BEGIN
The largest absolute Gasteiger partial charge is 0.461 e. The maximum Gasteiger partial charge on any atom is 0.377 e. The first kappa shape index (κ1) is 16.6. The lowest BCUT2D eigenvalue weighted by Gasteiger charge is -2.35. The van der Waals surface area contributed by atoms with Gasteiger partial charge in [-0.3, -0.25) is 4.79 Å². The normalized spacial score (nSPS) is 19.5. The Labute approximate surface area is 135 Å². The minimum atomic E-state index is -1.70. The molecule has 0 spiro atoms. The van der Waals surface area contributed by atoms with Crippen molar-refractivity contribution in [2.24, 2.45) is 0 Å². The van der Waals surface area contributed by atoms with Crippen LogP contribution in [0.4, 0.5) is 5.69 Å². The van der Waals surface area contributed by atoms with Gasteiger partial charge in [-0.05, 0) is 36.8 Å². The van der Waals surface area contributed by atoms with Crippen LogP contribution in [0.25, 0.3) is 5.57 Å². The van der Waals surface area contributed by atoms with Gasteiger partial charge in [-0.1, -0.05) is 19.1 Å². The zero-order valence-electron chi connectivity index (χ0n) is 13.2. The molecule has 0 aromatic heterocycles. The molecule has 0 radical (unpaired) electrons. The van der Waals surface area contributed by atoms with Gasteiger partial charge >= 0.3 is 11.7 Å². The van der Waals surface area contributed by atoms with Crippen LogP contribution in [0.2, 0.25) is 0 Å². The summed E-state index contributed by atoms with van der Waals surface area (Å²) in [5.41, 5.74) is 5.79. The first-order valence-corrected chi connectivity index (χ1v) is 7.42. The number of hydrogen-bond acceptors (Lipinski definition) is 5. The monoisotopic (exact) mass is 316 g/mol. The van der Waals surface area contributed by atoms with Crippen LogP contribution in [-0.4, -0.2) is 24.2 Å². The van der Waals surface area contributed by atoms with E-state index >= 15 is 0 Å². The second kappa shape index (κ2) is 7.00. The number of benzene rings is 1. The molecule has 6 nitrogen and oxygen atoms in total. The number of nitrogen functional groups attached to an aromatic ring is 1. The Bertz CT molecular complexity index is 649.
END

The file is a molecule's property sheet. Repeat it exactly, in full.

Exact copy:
The largest absolute Gasteiger partial charge is 0.461 e. The maximum Gasteiger partial charge on any atom is 0.377 e. The first kappa shape index (κ1) is 16.6. The lowest BCUT2D eigenvalue weighted by Gasteiger charge is -2.35. The van der Waals surface area contributed by atoms with Gasteiger partial charge in [-0.3, -0.25) is 4.79 Å². The normalized spacial score (nSPS) is 19.5. The Labute approximate surface area is 135 Å². The minimum atomic E-state index is -1.70. The molecule has 0 spiro atoms. The van der Waals surface area contributed by atoms with Crippen molar-refractivity contribution in [2.24, 2.45) is 0 Å². The van der Waals surface area contributed by atoms with Crippen LogP contribution in [0.4, 0.5) is 5.69 Å². The van der Waals surface area contributed by atoms with Gasteiger partial charge in [-0.05, 0) is 36.8 Å². The van der Waals surface area contributed by atoms with Crippen LogP contribution in [0.25, 0.3) is 5.57 Å². The van der Waals surface area contributed by atoms with Gasteiger partial charge in [-0.1, -0.05) is 19.1 Å². The zero-order valence-electron chi connectivity index (χ0n) is 13.2. The molecule has 0 aromatic heterocycles. The molecule has 0 radical (unpaired) electrons. The van der Waals surface area contributed by atoms with Gasteiger partial charge >= 0.3 is 11.7 Å². The van der Waals surface area contributed by atoms with Crippen LogP contribution in [0.2, 0.25) is 0 Å². The summed E-state index contributed by atoms with van der Waals surface area (Å²) in [5.41, 5.74) is 5.79. The first-order valence-corrected chi connectivity index (χ1v) is 7.42. The number of hydrogen-bond acceptors (Lipinski definition) is 5. The monoisotopic (exact) mass is 316 g/mol. The van der Waals surface area contributed by atoms with Crippen LogP contribution in [-0.4, -0.2) is 24.2 Å². The van der Waals surface area contributed by atoms with E-state index >= 15 is 0 Å². The second kappa shape index (κ2) is 7.00. The number of benzene rings is 1. The molecule has 6 nitrogen and oxygen atoms in total. The number of nitrogen functional groups attached to an aromatic ring is 1. The Bertz CT molecular complexity index is 649.